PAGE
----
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Unity Prayer Luncheon provides poignant reminder to remain awake, active in pursuit of justice

The Rev. Stephen Thorne, director of the Office for Black Catholics in the Archdiocese of Philadelphia, delivered the 2018 keynote address at Creighton University's annual Unity Prayer Luncheon during Martin Luther King Jr. Week celebrations.As a nation that used the last half century to make great strides toward stamping out prejudice and inequality, over the past year, the United States has learned it still has many miles to travel before eradicating the scourges of racism and injustice.

The afternoon of Jan. 17 at Creighton University’s annual Unity Prayer Luncheon, part of the University’s weeklong celebration of the life, work and legacy of the Rev. Dr. Martin Luther King Jr., several speakers drew attention to the theme of the week that’s based on Dr. King’s 1965 commencement address at Oberlin College, “Remaining Awake Through a Great Revolution,” by pointing out that silence and hatred jointly serve to beat a craven retreat from Dr. King’s unifying vision.

“My God is a God who speaks,” said the Rev. Stephen Thorne, a priest and director of the Office for Black Catholics of the Archdiocese of Philadelphia and the luncheon’s keynote speaker. “God challenges us to break the silence and to break through anything or anyone who stands in the way of truth and justice. We must be people who stay awake, but also people who break the silence.”

To open the celebration, Creighton President the Rev. Daniel S. Hendrickson, SJ, addressed the gathering by announcing next month’s arrival of Christopher Whitt, PhD, the University’s inaugural vice provost for Institutional Diversity and Inclusion, a declaration that met with thunderous applause.

“Let us not be asleep to the signs in our present day that point to underlying, resurging, and outright blatant prejudice, fear, and hate,” Fr. Hendrickson said. “We look forward to Dr. Whitt’s leadership as we continue to connect Creighton not only with the wider world, but also the neighborhoods in which we live.”

Fr. Hendrickson and Creighton Students Union President Patrick Marta also presented the University’s 2018 Drum Major Award to Omaha City Council President Ben Gray.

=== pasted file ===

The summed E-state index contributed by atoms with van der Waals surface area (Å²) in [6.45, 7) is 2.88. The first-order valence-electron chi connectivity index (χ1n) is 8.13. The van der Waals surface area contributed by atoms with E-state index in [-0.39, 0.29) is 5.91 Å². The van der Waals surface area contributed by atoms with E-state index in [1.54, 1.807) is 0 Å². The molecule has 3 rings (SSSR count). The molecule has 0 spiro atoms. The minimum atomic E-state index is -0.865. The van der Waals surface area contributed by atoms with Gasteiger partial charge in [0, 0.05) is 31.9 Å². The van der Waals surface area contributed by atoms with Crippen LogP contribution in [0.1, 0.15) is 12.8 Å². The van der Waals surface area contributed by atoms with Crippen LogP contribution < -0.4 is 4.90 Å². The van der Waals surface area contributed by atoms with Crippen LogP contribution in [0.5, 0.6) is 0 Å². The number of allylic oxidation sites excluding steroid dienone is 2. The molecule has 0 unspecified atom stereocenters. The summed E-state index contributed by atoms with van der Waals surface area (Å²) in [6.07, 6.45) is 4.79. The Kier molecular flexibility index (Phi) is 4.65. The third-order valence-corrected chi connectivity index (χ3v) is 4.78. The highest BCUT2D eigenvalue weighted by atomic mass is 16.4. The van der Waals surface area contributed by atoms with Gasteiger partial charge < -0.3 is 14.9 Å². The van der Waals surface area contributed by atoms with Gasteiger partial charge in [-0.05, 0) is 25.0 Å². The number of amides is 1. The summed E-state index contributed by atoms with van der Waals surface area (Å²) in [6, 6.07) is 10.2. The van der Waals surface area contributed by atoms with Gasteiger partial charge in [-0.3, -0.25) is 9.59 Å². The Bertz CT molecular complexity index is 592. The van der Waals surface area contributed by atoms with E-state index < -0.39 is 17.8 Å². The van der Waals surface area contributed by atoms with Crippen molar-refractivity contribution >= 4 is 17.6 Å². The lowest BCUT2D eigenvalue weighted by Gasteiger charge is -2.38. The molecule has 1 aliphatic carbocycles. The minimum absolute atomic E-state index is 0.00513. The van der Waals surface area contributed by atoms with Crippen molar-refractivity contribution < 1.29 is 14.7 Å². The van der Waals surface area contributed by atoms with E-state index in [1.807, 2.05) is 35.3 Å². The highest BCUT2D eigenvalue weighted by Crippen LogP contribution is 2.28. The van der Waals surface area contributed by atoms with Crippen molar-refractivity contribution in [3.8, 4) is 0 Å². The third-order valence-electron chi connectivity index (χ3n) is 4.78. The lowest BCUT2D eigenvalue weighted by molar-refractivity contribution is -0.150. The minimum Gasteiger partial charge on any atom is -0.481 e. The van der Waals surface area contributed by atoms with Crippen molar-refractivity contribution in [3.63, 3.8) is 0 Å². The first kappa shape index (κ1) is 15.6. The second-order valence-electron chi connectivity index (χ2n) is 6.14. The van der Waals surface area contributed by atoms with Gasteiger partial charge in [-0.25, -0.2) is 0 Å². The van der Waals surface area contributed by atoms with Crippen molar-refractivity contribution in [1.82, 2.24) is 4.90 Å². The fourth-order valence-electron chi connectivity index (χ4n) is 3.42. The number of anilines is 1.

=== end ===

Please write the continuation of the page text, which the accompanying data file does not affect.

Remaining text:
Gray, a longtime journalist in Omaha and a champion for many political and social causes, accepted the award by saying that the time remains ripe for change and for people everywhere to embrace justice and equality.

“Democracy is not a spectator sport,” Gray said. “You’ve got to be involved in learning how it works and why it works. As Dr. King said many times, the time is always right to do right.”

Fr. Thorne, also registering on themes from Dr. King’s speech at Oberlin, enumerated four points of reflection: becoming comfortable with being uncomfortable, living the truth, getting involved and staying involved, and working without hatred.

“We are all tied together; we are all one family,” he said. “Racism has no place in our hearts. And it’s not just something that you eradicate for the benefit of people of color. It hurts everyone. If we truly live in the light of Dr. King, we must speak the truth, always in love.”

Urging those present to either join or continue the struggle, Fr. Thorne said he saw many in the crowd who have given a lifetime to living out Dr. King’s dream and who remain at the ready to go further.

“The hallmark of the civil rights struggle was the resilience and strength of those who got involved,” he said. “Those who walked, protested, boycotted, not for a couple of days, but for as long as it took.”

And that involvement must, Fr. Thorne reiterated, come from a place of love and devotion to all humanity. Before asking the gathered assembly to rise and join him in a chorus of the civil rights movement anthem, “We Shall Overcome,” Fr. Thorne closed by saying: “Hatred never changes anything. We must walk together in love. We must talk the talk, we must walk the walk. Not just this week, but the week after and the week after that and the week after that, and on and on.”


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